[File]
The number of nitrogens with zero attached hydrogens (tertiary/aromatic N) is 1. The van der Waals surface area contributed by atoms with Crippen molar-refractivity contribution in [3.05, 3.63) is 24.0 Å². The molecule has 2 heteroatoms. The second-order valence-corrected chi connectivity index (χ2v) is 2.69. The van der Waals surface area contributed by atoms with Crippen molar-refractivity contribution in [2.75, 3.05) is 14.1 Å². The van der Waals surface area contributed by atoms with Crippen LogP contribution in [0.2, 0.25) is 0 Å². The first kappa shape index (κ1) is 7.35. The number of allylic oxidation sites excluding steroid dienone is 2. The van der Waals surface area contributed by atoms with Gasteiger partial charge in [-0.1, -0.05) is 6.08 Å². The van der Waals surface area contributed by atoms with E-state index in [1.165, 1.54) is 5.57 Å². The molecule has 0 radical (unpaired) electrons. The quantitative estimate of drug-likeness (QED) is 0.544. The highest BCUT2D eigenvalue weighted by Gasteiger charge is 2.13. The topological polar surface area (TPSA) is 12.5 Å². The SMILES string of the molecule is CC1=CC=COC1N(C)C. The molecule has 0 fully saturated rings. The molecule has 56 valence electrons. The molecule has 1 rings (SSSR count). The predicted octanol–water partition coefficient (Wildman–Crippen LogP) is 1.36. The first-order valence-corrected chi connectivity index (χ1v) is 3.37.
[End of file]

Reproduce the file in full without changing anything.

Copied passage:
The number of nitrogens with zero attached hydrogens (tertiary/aromatic N) is 1. The van der Waals surface area contributed by atoms with Crippen molar-refractivity contribution in [3.05, 3.63) is 24.0 Å². The molecule has 2 heteroatoms. The second-order valence-corrected chi connectivity index (χ2v) is 2.69. The van der Waals surface area contributed by atoms with Crippen molar-refractivity contribution in [2.75, 3.05) is 14.1 Å². The van der Waals surface area contributed by atoms with Crippen LogP contribution in [0.2, 0.25) is 0 Å². The first kappa shape index (κ1) is 7.35. The number of allylic oxidation sites excluding steroid dienone is 2. The van der Waals surface area contributed by atoms with Gasteiger partial charge in [-0.1, -0.05) is 6.08 Å². The van der Waals surface area contributed by atoms with E-state index in [1.165, 1.54) is 5.57 Å². The molecule has 0 radical (unpaired) electrons. The quantitative estimate of drug-likeness (QED) is 0.544. The highest BCUT2D eigenvalue weighted by Gasteiger charge is 2.13. The topological polar surface area (TPSA) is 12.5 Å². The SMILES string of the molecule is CC1=CC=COC1N(C)C. The molecule has 0 fully saturated rings. The molecule has 56 valence electrons. The molecule has 1 rings (SSSR count). The predicted octanol–water partition coefficient (Wildman–Crippen LogP) is 1.36. The first-order valence-corrected chi connectivity index (χ1v) is 3.37.